Farmland snapped up by townies
THE price of farmland in East Anglia has hit record levels as non-farmers take advantage of low interest rates and buy up farmhouses, barns and land.But the latest rural land survey admits it remains unclear whether farmers in the county are being squeezed out of the market or if they have chosen to stay away.
THE price of farmland in East Anglia has hit record levels as non-farmers take advantage of low interest rates and buy up farmhouses, barns and land.
But the latest rural land survey admits it remains unclear whether farmers in the county are being squeezed out of the market or if they have chosen to stay away.
The Royal Institution of Chartered Surveyors RCIS todaypublishes results for October to December last year.
The RCIS said the price of land had soared as city-slickers continued to buy up rural retreats.
It said individual non-farmers accounted for 51% of sales nationwide during the final three months of 2003, up from 45% in the previous quarter, while the number of farmers buying more land had fallen to less than 40%.
The group said during 2003 farmland was selling for an average of £7,931 a hectare, 7.3% more than during 2002.
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The group said there had been a continual drop in the amount of land for sale, with 55% more RICS members saying they had seen a reduction than those who reported an increase, compared with 38% who reported a drop in the previous quarter.
At the same time the level of sales remained low, with 4,100 hectares sold during the final quarter of the year, slightly up on the record low seen during the three months to the end of September.
There has been a general decline in the supply of land. This has led to prices rising and non-farmers, who are unconcerned about the outcome of changes in the future agricultural support regime, view farmland as a good investment.
Many farmers are biding their time and are awaiting the outcome of the UK's proposals for Common Agricultural Policy reform before pursuing their future business plans, which could include buying or selling land.
Robert Rush, a farmer of Shimpling, near Bury St Edmunds, said: "The market is being supported by non-farmers buying farmland, and the price of land would have dropped fairly dramatically over the past five years had it not been for outside income.
"But farmers get their living from working the land, so people coming in from outside and effectively increasing the value is pretty bad news for those who want to expand their businesses. Non-farmers see this land as an investment, or buy it for the amenity value. For them, it is not an income-generator."
David Card, group secretary for the Stowmarket and Sudbury branch of the National Farmer's Union, said that soaring farmland prices were good for retiring and existing farmers – but they would hit younger couples aiming to start in the industry.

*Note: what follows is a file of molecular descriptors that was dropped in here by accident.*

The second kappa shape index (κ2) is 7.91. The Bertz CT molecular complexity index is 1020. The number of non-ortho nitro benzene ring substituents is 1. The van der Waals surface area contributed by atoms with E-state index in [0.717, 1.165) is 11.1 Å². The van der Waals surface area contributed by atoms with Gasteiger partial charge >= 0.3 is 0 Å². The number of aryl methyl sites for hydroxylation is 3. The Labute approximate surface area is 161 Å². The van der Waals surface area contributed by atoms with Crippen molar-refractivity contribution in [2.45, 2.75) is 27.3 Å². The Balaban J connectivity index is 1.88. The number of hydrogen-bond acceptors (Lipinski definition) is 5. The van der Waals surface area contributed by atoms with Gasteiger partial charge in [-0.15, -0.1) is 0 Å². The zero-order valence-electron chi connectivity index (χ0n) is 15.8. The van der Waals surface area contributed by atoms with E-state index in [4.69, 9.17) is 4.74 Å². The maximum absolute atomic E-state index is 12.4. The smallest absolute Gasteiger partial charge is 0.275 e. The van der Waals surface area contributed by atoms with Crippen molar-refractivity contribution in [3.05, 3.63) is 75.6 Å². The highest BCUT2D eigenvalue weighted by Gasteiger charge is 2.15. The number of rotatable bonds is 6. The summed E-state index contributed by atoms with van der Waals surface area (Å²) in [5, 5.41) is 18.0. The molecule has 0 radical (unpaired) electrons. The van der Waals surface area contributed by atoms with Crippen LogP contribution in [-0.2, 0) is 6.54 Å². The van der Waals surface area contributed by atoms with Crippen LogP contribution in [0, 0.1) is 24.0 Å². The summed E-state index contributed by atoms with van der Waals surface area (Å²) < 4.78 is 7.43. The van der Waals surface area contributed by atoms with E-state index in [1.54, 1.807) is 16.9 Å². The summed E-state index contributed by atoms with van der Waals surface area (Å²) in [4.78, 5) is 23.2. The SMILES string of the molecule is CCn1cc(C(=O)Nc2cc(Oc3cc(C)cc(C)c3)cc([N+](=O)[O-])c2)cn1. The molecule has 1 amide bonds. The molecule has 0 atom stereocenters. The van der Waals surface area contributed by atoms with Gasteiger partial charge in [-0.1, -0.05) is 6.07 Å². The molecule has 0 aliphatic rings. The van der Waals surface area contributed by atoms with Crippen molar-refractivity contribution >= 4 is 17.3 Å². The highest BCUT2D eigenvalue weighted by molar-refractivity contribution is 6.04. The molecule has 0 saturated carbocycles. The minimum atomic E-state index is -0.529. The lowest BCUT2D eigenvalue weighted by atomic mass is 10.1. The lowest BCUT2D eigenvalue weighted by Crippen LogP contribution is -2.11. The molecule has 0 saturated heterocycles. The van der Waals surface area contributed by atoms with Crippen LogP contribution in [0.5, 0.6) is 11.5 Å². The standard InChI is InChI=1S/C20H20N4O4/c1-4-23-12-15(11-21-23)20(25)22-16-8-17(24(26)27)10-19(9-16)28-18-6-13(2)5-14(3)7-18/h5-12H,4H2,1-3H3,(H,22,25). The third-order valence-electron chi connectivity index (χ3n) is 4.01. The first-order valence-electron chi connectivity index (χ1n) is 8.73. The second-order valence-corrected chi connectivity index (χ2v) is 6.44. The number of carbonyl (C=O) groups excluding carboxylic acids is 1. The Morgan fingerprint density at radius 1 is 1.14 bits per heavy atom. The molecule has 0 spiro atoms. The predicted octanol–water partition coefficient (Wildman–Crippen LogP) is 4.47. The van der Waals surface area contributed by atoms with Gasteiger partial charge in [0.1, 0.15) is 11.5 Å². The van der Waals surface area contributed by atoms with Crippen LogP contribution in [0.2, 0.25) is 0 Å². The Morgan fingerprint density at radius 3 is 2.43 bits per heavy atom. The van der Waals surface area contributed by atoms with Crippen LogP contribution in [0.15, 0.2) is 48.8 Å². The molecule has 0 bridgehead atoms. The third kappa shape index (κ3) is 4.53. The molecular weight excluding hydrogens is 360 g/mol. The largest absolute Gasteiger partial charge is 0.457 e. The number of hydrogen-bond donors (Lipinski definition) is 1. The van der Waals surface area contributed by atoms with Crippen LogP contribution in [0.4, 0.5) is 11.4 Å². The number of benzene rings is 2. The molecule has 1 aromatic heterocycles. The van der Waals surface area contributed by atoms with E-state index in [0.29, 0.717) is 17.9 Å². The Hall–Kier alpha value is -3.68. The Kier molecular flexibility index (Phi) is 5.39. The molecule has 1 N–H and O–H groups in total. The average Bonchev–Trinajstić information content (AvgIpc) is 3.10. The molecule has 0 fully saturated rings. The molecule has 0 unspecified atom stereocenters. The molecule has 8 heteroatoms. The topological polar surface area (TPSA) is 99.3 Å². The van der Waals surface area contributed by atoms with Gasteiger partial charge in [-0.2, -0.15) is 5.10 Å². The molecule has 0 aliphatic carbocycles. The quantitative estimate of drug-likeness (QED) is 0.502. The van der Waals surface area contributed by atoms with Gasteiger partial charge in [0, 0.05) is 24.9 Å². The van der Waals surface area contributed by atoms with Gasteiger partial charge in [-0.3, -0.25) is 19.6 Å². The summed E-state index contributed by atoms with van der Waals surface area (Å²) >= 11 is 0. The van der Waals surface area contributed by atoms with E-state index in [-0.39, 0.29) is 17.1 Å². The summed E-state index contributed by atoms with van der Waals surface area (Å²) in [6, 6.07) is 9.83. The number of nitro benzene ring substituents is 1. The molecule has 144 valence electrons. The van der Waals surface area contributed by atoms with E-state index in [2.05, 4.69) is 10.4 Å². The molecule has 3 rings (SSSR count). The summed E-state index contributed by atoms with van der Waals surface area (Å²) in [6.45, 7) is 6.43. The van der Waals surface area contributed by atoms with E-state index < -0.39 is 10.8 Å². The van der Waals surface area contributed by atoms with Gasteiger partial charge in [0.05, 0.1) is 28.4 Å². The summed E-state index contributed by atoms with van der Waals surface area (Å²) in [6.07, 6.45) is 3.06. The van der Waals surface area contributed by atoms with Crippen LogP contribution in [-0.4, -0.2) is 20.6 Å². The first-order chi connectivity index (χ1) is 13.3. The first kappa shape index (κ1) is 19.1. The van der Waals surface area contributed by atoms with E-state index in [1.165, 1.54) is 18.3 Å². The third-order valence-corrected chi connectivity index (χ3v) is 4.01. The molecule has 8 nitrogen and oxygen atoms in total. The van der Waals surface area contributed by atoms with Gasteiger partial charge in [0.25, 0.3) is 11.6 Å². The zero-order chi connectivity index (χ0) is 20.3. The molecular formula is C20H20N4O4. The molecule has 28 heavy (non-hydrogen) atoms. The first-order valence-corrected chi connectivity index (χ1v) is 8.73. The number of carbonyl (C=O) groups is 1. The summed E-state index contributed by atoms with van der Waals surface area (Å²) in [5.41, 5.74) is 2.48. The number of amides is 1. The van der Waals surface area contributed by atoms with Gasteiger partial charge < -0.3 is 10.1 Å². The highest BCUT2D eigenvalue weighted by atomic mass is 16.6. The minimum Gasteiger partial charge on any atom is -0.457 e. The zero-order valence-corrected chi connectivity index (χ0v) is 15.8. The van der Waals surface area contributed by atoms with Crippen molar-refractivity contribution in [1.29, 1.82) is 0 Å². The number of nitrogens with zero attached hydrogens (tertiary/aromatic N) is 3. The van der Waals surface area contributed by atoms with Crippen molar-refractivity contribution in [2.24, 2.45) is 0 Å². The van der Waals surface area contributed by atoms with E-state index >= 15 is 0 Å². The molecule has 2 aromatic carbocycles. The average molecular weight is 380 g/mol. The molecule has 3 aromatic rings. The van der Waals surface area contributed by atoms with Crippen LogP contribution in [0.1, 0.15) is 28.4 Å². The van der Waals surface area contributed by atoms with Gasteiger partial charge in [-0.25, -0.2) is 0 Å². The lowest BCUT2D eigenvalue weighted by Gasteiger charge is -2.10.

Mr Card said high prices for rural land would benefit those people already farming who could secure money from the banks against the land, giving them money to inject into their businesses. It would also help those farmers coming out of the industry who were able to retire.
Mr Card added that people buying in to farms who did not want to be involved in the day-to-day involvement of farming could also lease the spare land out to existing farmers. They would reap the rewards of farming more land while enjoying better economies of scale.
"The fact land rises have held up will enable those who wish to retire to do so without financial penalty, but there is a slight disadvantage for youngsters having to pay higher prices than they might," he said.
Wil Gibson, Suffolk ACRE's chief executive, said he questioned what people who were not farmers were doing with the rural land they bought. He said if some of the land was being used for keeping ponies for their children then they were issues about the impact on employment in rural villages.
Giles Allen, the RICS rural spokesman for Suffolk, said: "Demand for farmland has increased on the back of improved commodity prices resulting in an increase in bare land sales of 10-15% in the last six months. Residential farms continue to be in good demand with prices strong."
John Jolly, who has run the 400-acre Mangapps Farm, Burnham-on-Crouch for 20 years, said: "There are two sorts of market for non-farmers. One is for odd bits of land to extend gardens, or buy a paddock for a pony, for example. The other is for small farms with a nice house. Farmers are not usually interested in the small bits of land, and are being squeezed out of the small residential farms."
He added that uncertainty over the future of agricultural support had led to agents advising their clients not to market land at the moment.